Astros Limp To Finish Line

added 9/18/2009 by Bob Hulsey

Watching the Astros finish off the season is painful to watch, not just because they are losing but because they seem so injured and inept in doing so. Roy Oswalt is hurt and is being shut down. Lance Berkman might as well do the same. The offense won't support Wandy Rodriguez or Felipe Paulino and the rest of the rotation squanders the times the offense does pitch in.

What's worse is that the Astros rarely play smart baseball. It seems they run themselves out of too many innings, make mistakes in the field and get outmanaged in late game situations. They are terrible at situational hitting. The lineup is comprised of free swingers who don't work the count, don't draw walks and don't advance runners. All they know is how to swing for the Crawford Boxes which might make SportsCenter but also increases the number of strikeouts and double plays that kill innings.

Back in the 1980s, the Astros were often outgunned but they won a lot of games with fundamentals, hustle and brains. While Jeff Bagwell and Craig Biggio were around, there was a sense of professionalism that carried forward that tradition. Today, sadly, I just don't see that. We were seduced by the cheap home run and now it has left us lost in the wake of smarter, sounder clubs who execute like a team and have learned how to win the close ones.

It's beyond time to turn the remainder of the season over to the prospects and let's see who might be ready for the big stage in 2010. It's already happened to the pitching staff but only because the pitchers who started the year now resemble the extras in an episode of M*A*S*H (RIP Larry Gelbart, while I'm on the topic).

If Cecil Cooper would like a way to keep Miguel Tejada in the lineup while giving Tommy Manzella a shot at the shortstop job, why not give him a first baseman's mitt and let him try his hand at first? Berkman hasn't done much lately, Darin Erstad is nicked again and Geoff Blum is merely a stopgap. What could it hurt?

It's fine to tell your veterans you are fighting for every win but it becomes counterproductive when the guys you are playing will likely be wearing someone else's threads next year. Give Manzella, Chris Johnson, Edwin Maysonet and J.R. Towles as much playing time as they can take. There's still the outfield trio of Carlos Lee, Michael Bourn and Hunter Pence to provide the facade of a major league lineup, enough that nobody will complain about the batting order that's being sent out there. Besides, Colorado and San Francisco are the only two teams left with anything truly to fight for and neither are on Houston's remaining schedule.

The more the 2009 season has deteriorated, the more I find myself agreeing with those who say the Astros should be blown up and rebuilt. Of the free agents we will turn loose after the season, the only one I really want back next year is LaTroy Hawkins who is reasonably affordable and seems to have made quite a steady home in Houston.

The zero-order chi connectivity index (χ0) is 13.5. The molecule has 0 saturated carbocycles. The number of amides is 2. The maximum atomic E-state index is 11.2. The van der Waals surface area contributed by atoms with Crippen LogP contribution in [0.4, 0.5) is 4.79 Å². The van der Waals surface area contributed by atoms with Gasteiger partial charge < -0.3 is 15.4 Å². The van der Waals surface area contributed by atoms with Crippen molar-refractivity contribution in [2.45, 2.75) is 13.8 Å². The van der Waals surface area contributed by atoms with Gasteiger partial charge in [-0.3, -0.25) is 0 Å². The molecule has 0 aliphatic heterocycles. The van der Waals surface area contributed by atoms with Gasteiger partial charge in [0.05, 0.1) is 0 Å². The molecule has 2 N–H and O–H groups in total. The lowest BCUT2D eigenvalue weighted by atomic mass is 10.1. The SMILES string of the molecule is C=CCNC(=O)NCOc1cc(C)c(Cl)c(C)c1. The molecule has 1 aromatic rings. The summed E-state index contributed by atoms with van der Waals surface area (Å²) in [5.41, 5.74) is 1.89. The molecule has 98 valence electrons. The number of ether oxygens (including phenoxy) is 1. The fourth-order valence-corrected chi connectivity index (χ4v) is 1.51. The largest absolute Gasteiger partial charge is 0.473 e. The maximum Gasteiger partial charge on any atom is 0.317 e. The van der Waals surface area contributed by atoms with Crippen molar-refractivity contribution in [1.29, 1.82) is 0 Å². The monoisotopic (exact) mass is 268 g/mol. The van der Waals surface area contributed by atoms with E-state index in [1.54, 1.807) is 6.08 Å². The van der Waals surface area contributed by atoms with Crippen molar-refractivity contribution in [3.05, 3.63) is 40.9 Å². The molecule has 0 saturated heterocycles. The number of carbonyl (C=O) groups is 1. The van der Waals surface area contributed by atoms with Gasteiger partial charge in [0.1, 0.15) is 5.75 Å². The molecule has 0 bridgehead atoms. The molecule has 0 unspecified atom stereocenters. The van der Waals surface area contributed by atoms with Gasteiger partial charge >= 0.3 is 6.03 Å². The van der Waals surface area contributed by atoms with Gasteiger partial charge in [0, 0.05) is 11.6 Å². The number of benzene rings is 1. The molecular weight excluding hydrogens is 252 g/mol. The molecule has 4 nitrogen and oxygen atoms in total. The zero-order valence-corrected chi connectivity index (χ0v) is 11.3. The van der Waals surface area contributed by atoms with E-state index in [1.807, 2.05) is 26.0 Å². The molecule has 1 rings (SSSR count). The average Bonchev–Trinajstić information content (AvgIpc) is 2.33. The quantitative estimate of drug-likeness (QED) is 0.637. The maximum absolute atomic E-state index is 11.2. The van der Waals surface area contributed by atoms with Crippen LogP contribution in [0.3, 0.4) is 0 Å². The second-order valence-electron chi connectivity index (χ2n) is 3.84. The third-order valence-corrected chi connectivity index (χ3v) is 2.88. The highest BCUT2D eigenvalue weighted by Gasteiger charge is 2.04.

Make clear to our three top returning salaries - Berkman, Oswalt and Lee - that 2010 will be a rebuilding year and we'll be willing to move them to a contender if they are willing to drop their no-trade clauses. If we can find a buyer for Kaz Matsui, even better.

Let's bite the bullet and rebuild. I know owner Drayton McLane hates the idea and the farm isn't really ready to send up any top prospects but another year of "Cash For Clunkers" isn't any more appealing. And - who knows? - perhaps the fan base will rally around kids like Paulino or Bud Norris or Manzella if they are just given the chance to shine on a regular basis.

Realistically, Lee and Berkman are probably going to stay regardless. With Bourn and Pence in the lineup, that's four bats any opposing team should be wary of. The Astros won't be pushovers. But the young guys should take over the other spots in the lineup and let them sink or swim. Jason Castro will likely be in Houston by 2011 to hold down the catching job and we'll have Jeff Keppinger around should one of the rookies falter. It's not as risky as it first seems.

The Astros would have Rodriguez to anchor the rotation and Hawkins in the bullpen to close with the rest of the staff consisting of Brian Moehler, Chris Sampson and a lot of young arms. It won't be fun to witness but there could be some pleasant surprises and fans will be more tolerant of a loser when they know it is necessary to start over on the way to remaking a contender.

Bobby Heck and Ed Wade have a track record of acquiring good talent. It will just take some time to get there. Once most of the puzzle pieces are in place, there should be enough payroll left over to find those couple of free agents to put the Astros over the top.

Until then, Astros fans should gird themselves to take a few lumps and hope that it won't land them on the Disabled List the way many of this year's "over the hill gang" have predictably experienced.